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Clin Neuropsychol. 2011 Nov;25(8):1415-28. doi: 10.1080/13854046.2011.630024. Epub 2011 Nov 15.

Using symptom validity tests to detect malingered ADHD in college students.

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  • 1Department of Psychology, University of Kentucky, Lexington, KY 40506, USA.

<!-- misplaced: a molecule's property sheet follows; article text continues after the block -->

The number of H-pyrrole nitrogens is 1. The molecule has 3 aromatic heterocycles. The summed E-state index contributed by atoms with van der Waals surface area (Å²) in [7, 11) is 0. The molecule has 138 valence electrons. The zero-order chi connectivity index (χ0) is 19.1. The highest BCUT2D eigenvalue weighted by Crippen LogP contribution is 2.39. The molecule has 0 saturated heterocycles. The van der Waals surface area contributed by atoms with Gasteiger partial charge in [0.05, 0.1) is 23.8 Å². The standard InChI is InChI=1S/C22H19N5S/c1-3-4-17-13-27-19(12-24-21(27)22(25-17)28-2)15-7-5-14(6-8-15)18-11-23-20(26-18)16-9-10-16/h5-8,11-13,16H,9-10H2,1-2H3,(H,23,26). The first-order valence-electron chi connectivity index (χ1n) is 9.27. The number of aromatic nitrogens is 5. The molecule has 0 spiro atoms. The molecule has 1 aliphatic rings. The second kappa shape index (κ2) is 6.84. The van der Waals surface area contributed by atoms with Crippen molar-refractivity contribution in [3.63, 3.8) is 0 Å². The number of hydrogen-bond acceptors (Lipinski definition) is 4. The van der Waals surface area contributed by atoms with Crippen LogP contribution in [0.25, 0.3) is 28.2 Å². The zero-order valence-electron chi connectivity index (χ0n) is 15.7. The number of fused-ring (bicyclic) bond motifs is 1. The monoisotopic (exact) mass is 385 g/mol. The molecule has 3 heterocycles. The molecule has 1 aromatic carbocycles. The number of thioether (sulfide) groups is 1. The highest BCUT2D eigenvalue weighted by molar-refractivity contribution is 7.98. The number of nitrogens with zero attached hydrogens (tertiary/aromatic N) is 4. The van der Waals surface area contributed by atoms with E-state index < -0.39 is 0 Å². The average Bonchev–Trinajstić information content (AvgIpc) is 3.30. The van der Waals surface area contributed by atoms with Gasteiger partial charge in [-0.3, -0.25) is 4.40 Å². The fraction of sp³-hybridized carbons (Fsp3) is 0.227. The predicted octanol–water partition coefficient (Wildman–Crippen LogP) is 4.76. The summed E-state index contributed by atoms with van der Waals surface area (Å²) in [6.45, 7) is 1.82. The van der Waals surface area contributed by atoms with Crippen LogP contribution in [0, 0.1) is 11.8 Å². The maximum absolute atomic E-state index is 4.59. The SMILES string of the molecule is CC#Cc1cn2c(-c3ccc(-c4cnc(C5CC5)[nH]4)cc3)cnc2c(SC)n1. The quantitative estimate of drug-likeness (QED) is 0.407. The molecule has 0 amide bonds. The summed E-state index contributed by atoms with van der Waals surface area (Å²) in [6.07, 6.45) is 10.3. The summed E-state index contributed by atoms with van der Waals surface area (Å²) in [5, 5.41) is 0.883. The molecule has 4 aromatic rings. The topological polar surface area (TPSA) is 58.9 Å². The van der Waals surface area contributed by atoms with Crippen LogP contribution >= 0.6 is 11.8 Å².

Recently there has been growing concern that college students may feign symptoms of ADHD in order to obtain academic accommodations and stimulant medication. Unfortunately research has only begun to validate detection tools for malingered ADHD. The present study cross-validated the results of Sollman, Ranseen, and Berry (2010) on the efficacy of several symptom validity tests for detection of simulated ADHD among college students. Undergraduates with a history of diagnosed ADHD were randomly assigned either to respond honestly or exaggerate symptoms, and were compared to undergraduates with no history of ADHD or other psychiatric disorders who were also randomly assigned to respond honestly or feign symptoms of ADHD. Similar to Sollman et al. (2010) and other recent research on feigned ADHD, several symptom validity tests, including the Test of Memory Malingering (TOMM), Letter Memory Test (LMT), Digit Memory Test (DMT), Nonverbal Medical Symptom Validity Test (NV-MSVT), and the b Test were reasonably successful at discriminating feigned and genuine ADHD. When considered as a group, the criterion of failure of 2 or more of these SVTs had a sensitivity of. 475 and a specificity of 1.00.

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